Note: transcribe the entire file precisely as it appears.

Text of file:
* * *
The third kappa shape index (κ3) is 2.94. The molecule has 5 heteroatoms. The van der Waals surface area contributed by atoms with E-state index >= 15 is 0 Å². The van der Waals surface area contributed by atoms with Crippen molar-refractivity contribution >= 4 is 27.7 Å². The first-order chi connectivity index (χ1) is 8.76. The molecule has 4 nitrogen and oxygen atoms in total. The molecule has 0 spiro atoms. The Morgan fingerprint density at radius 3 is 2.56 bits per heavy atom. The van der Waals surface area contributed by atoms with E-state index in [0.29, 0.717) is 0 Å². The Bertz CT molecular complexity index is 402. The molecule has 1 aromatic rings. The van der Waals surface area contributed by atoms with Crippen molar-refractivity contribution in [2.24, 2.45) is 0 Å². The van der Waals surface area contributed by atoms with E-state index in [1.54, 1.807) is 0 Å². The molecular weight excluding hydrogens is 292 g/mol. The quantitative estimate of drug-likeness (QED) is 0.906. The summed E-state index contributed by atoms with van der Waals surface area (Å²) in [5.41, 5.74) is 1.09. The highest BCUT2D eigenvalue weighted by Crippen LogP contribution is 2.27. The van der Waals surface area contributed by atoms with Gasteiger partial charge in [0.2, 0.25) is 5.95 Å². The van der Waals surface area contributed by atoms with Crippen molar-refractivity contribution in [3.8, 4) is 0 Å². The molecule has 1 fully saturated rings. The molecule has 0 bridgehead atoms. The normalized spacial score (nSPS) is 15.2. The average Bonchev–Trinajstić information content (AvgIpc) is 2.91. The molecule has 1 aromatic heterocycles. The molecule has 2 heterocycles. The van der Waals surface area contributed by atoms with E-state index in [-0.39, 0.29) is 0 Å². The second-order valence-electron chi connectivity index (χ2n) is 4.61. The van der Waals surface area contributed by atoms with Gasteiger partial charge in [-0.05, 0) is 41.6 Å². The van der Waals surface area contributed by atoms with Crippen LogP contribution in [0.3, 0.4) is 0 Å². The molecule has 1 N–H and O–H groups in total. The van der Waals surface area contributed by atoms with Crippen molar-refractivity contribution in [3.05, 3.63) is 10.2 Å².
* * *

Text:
The third kappa shape index (κ3) is 2.94. The molecule has 5 heteroatoms. The van der Waals surface area contributed by atoms with E-state index >= 15 is 0 Å². The van der Waals surface area contributed by atoms with Crippen molar-refractivity contribution >= 4 is 27.7 Å². The first-order chi connectivity index (χ1) is 8.76. The molecule has 4 nitrogen and oxygen atoms in total. The molecule has 0 spiro atoms. The Morgan fingerprint density at radius 3 is 2.56 bits per heavy atom. The van der Waals surface area contributed by atoms with E-state index in [0.29, 0.717) is 0 Å². The Bertz CT molecular complexity index is 402. The molecule has 1 aromatic rings. The van der Waals surface area contributed by atoms with Crippen molar-refractivity contribution in [2.24, 2.45) is 0 Å². The van der Waals surface area contributed by atoms with E-state index in [1.54, 1.807) is 0 Å². The molecular weight excluding hydrogens is 292 g/mol. The quantitative estimate of drug-likeness (QED) is 0.906. The summed E-state index contributed by atoms with van der Waals surface area (Å²) in [5.41, 5.74) is 1.09. The highest BCUT2D eigenvalue weighted by Crippen LogP contribution is 2.27. The van der Waals surface area contributed by atoms with Gasteiger partial charge in [0.2, 0.25) is 5.95 Å². The van der Waals surface area contributed by atoms with Crippen molar-refractivity contribution in [3.8, 4) is 0 Å². The molecule has 1 fully saturated rings. The molecule has 0 bridgehead atoms. The normalized spacial score (nSPS) is 15.2. The average Bonchev–Trinajstić information content (AvgIpc) is 2.91. The molecule has 1 aromatic heterocycles. The molecule has 2 heterocycles. The van der Waals surface area contributed by atoms with E-state index in [-0.39, 0.29) is 0 Å². The second-order valence-electron chi connectivity index (χ2n) is 4.61. The van der Waals surface area contributed by atoms with Gasteiger partial charge in [-0.05, 0) is 41.6 Å². The van der Waals surface area contributed by atoms with Crippen LogP contribution in [0.3, 0.4) is 0 Å². The molecule has 1 N–H and O–H groups in total. The van der Waals surface area contributed by atoms with Crippen molar-refractivity contribution in [3.05, 3.63) is 10.2 Å².